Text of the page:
• Scientists have found a way to send humans through wormholes and keep them alive for the journey.
  • The theory assumes a lot about various physics models that remain unproven.
  • If you were to travel through one, time would pass by thousands of years for everyone else except for you.

If you’re trying to come up with the holy grail of scientific achievement it’s pretty much a tossup between discovering the secret to immortality and developing time travel. We’re certainly not nearing an age where humans can live as long as they choose, but with regards to time travel, a rather tantalizing discovery has just been made.

As a new paper by researchers at Princeton explains, time travel may indeed be possible under certain conditions, and if specific physics models are accurate. The only catch? It requires a wormhole in space that would allow a human to survive the journey, and we could only go forward in time, not backward. Still, that’s enough to get me out of the year 2020, and that’s all I really care about at this point.

As you might expect, the research paper gets into some pretty intense math and theoretical setups that might not actually be possible. It relies heavily on the Randall-Sundrum model of physics, primarily because the Standard Model only allows for microscopic wormholes to exist, and if we want to travel through time, we’re going to need a wormhole large enough that a person could pass through it and come out the other end in one piece.

The Randall-Sundrum model allows a bit more flexibility when it comes to these specific physics calculations, but the modified Randall-Sundrum II model is even more flexible. The fact that a person would be subjected to intense gravity when passing through a wormhole is the biggest hurdle, and the larger the wormhole is, the more forgiving the gravitational tidal forces would be.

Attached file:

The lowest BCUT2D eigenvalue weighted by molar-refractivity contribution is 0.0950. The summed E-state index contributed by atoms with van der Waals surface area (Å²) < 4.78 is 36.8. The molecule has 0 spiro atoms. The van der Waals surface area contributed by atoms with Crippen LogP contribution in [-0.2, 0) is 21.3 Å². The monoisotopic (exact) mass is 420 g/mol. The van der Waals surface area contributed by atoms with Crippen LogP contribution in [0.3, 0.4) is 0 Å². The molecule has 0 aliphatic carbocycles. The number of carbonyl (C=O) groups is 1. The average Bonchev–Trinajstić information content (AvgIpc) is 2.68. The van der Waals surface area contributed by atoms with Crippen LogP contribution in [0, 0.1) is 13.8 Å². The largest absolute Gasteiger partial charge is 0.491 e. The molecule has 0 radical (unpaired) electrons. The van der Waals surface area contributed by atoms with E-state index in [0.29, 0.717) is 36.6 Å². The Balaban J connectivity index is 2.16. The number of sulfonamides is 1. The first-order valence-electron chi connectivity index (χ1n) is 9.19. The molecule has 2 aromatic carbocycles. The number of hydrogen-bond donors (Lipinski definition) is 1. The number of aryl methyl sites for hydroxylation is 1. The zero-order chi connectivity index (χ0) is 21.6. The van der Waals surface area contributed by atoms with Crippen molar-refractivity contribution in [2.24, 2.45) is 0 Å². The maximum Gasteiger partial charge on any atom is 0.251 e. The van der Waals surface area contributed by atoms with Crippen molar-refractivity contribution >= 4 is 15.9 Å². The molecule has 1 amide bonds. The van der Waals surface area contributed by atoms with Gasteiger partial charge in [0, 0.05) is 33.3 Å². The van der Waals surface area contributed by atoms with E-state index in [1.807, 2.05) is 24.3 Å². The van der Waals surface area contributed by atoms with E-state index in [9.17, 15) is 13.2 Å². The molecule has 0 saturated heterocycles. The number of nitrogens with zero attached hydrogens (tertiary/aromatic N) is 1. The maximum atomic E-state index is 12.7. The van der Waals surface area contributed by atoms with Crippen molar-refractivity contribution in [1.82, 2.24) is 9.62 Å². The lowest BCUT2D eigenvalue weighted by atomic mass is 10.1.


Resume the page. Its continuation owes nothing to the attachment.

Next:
“Better wormholes are possible by using a Randall Sundrum II model with a U(1) gauge field,” the researchers explain. “This model allows for large enough wormholes that could be traversed humanely, i.e. surviving the tidal forces. Using them, one could travel in less than a second between distant points in our galaxy. A second for the observer that goes through the wormhole. It would be tens of thousands of years for somebody looking from the outside.”

A wormhole is like a doorway connecting two points in space. You pass through it, and suddenly you’ve traveled a much greater distance than would have been possible using conventional means. The catch is that while your experience passing through the wormhole feels almost instant, huge stretches of time will pass for the rest of the cosmos.

Again, this is all theoretical,  but based on the conditions of the wormhole, you could pass through it, and, from an outsider’s point of view, by the time you appeared on the other side you might possibly be the last human alive in the entire universe.

It’s some very intense stuff, and right now it only works on paper. Still, if there were a wormhole in front of me right now that let me skip 2020, I might be willing to go the extra hundred thousand years, too.

Mike Wehner has reported on technology and video games for the past decade, covering breaking news and trends in VR, wearables, smartphones, and future tech. Most recently, Mike served as Tech Editor at The Daily Dot, and has been featured in USA Today, Time.com, and countless other web and print outlets. His love of reporting is second only to his gaming addiction.